Water putty is an all purpose, plaster base compound suitable for filling larger holes, voids, and cracks. It is available in powder form and requires mixing with water to make a paste. Because of the rapid dry time, you should only mix the amount of material you can use in 5 to 10 minutes. Drying times may vary depending upon the manufacturer.
Some positive attributes of water putty include good adhesion, no shrinkage, and a hard consistency that can be sculpted into a detailed profile. Water putty can be sanded with coarse sandpaper although sanding is somewhat difficult. It is best not to overfill holes and voids so as to avoid unnecessary sanding or grinding.
Polyester filler is an interior/exterior, two-part catalyzed putty consisting of a fill paste and a cream hardener additive. Because polyester filler offers good adhesion, easy sanding, and low shrinkage, it works well for several wood and metal fill applications. It can be used as a surfacing compound to fill shallow scratches, under-filled nail holes, and other minor imperfections. It performs well to fill larger holes and gouges. Polyester filler can also be used to repair defects, such as broken and dented corners on wood trim. Upon drying, it can be sanded to match the surrounding profile of the substrate.
Polyester filler will not properly dry unless the two components, filler paste and cream hardener are mixed together. A 50:1 mixing ratio is typical for many two part polyester fillers. Always check the manufacturer’s directions before mixing. The catalyzed material will dry within a few minutes, so only mix a small amount of material to optimize workability and avoid waste.
Clear Penetrating Epoxy Sealer (CPES)
Clear penetrating epoxy sealer is a two-part catalyzed liquid formulated to penetrate into wood. It works especially well for dry-rot repairs. It can also be used as a wood pre-conditioner before painting. Upon drying, CPES hardens within the pores of the wood helping to reinforce and strengthen the surrounding wood fibers. Epoxy sealer consists of two components, parts A and B. They must be mixed together with the proper mixing ratio specified by the product manufacturer.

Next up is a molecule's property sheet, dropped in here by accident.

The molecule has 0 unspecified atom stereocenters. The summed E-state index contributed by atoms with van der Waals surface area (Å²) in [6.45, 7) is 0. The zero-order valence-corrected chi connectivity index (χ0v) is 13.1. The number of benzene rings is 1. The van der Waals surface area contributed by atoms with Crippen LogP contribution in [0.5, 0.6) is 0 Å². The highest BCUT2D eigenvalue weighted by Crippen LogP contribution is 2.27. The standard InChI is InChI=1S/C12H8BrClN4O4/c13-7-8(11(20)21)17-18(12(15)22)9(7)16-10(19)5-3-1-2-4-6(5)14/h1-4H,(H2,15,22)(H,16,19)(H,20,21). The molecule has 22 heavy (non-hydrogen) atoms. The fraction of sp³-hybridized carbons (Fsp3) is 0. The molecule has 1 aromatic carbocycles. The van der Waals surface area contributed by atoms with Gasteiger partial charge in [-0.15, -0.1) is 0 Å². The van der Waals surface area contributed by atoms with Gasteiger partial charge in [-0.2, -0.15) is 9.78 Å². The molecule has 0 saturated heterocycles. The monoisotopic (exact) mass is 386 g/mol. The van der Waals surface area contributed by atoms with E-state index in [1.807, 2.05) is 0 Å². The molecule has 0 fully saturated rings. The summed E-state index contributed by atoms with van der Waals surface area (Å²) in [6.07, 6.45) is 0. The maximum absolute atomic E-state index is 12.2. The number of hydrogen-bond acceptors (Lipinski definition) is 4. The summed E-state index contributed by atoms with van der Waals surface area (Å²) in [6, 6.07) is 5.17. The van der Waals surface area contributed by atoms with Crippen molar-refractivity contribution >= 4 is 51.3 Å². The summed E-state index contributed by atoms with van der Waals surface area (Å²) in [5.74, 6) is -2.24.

After mixing, the epoxy sealer should be generously applied to the entire surface of the damaged areas until the wood is fully saturated. Allow the liquid sealer to dry overnight before applying the epoxy wood filler.
Epoxy Wood Filler
Epoxy wood filler is a two-part, catalyzed fill paste that is well suited for large voids, such as is often the case with dry-rot repairs. Some attributes of epoxy fillers include high strength, negligible shrinkage, and good adhesion. Epoxy wood filler can be sanded and sculpted although sanding is somewhat difficult. During application it is best not to overfill, so as to avoid unnecessary sanding or grinding.
Epoxy wood filler consists of two components, parts A and B. The two parts must be thoroughly mixed together so that the fill paste can properly harden. Using two separate putty knives, place the proper ratio of each component on a flat surface. Fold the two parts together and repeat the process until the mix has a uniform color.
Always refer to the manufacturer’s directions for the proper mixing ratio as it may vary among different epoxy wood filler products. Many brands use a 1:1 mixing ratio. Epoxy wood filler will dry within a few minutes, so only mix the amount of material that can be readily used so as to optimize workability and avoid waste.